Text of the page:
Lower School News

Nueva First Graders Strive to be Kindness Ambassadors
Antonia Ehlers, director of communications

Nueva first graders are learning to be kind, compassionate, empathetic citizens. They are currently studying ableism, a unit the first grade teachers say is redefining community and understanding people who are often misunderstood and marginalized. 

According to the Center for Disability Rights, ableism is defined as “a set of beliefs or practices that devalue and discriminate against people with physical, intellectual, or psychiatric disabilities and often rests on the assumption that disabled people need to be ‘fixed’ in one form or the other.”

“We want to teach the children to walk with people who have challenges while building empathy,” explained first-grade teacher Diana Friedman. “I understand ableism firsthand—my mom had polio when she was 13. She had many surgeries but never complained, and my mom went on to live an incredible life.”

First-grade teacher Emily Mitchell hopes to take her class to the Magical Bridge Playground in Palo Alto, once the coronavirus pandemic settles down. The beautiful park was especially designed for people with disabilities; there is even a dignity slide and a sensory zone for people with autism. 

“We are teaching our students to become kindness ambassadors,” Emily noted. “We’re reading many wonderful stories to the children, including Six Dots, the story of Louis Braille, who created the Braille system based on the Morse code. 

Other ableism book favorites have included A Boy Called Bat, the story of a boy on the autism spectrum, and The Sound of Silence, the remarkable tale of a young boy who grows up with two deaf parents. 

“You could be born without a body part (except for your heart or brain),” noted first grader Macallister B. “In the story Emmanuel’s Dream, a guy was born with a leg that didn’t work, but he ended up riding a bike for 40 miles a day! We’re learning that if people need help, you need to help them.”

“We are learning about ableism so that when we grow older, we can treat people correctly,” said first grader Toby G. “We all just need to be a little kinder.”



Read More

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“Hello, Leonardo.” 

So began Paul’s and Rashida’s kindergarten class just before Thanksgiving break, one that took students all the way back to 15th century Florence to meet Leonardo da Vinci (Paul) and Mona Lisa (Rashida).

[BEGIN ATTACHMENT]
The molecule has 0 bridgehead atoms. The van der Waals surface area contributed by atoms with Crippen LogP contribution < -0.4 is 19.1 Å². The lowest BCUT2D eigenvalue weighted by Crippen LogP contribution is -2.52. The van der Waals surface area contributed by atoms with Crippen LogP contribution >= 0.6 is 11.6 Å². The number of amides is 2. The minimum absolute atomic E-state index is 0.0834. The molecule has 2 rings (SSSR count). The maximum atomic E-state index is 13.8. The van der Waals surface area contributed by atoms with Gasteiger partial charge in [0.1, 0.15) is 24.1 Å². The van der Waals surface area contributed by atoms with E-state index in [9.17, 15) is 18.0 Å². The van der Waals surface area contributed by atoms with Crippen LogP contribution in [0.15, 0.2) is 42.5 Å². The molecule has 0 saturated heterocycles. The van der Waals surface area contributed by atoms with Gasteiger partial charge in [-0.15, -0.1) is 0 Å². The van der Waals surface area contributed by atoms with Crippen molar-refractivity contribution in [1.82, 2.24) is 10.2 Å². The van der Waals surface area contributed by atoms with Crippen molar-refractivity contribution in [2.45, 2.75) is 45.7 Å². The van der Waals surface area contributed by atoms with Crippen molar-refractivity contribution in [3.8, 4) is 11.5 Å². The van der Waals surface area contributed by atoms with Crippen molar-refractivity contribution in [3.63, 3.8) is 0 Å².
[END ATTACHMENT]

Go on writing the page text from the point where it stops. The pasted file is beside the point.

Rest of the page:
Environmental Citizenship Program Launches Ambassadorship Role

Kindergarten associate teacher Carrie Stouffer has been named Nueva’s first lower school environmental citizenship ambassador. The role of the environmental citizenship ambassador evolved from the school’s desire to build strong, responsive, and effective relationships with faculty and division heads in all three divisions.

A PreK student playing in a puddle in a sandbox

PreK students have been our pioneers of hybrid learning! Watch scenes from their life on campus and hear more from students about their experiences this year.

Lower School Mavericks Days Provide Teachers Time to Prepare for our Return to Campus

As the lower school plans to return to campus came into greater focus late last month, Lower School Head Megan Terra felt strongly that she needed to find an extended amount of time for her teachers to plan, discuss, and put in action all that is involved with welcoming students back to their in-person classrooms.

Lower school teachers were incredibly grateful for the time Megan and our Mavericks Days programs afforded them. They used the time to prepare, create, and discuss every aspect of the upcoming return to campus.

Investigation Provides Foundational Theme of Kindergarten

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Literably Literally Helps Build Student Literacy

With the move to remote learning, and the challenges teachers face of being able to meet one-on-one with their young students, reading specialist Liza Zassenhaus introduced the lower school faculty to Literably, a reading assessment tool that provides teachers with information on student accuracy, fluency, and comprehension. 

Lower School Social-emotional Learning Classes Equip Students with Important Remote Learning Skills

Since remote learning began, students have been faced with a multitude of challenges that are unique to the times. Dedicated weekly social-emotional learning (SEL) classes for students in 1st through 12th grades (SEL is integrated into the curriculum in preK and K) have proven to be particularly valuable during this time, equipping students with the tools needed to develop resilience, confidence, and well-being. 

In the spring, lower school SEL specialist Lisa Hinshelwood noticed there was a need for third and fourth grade students to develop executive skills, such as skills around organization, planning, and prioritization.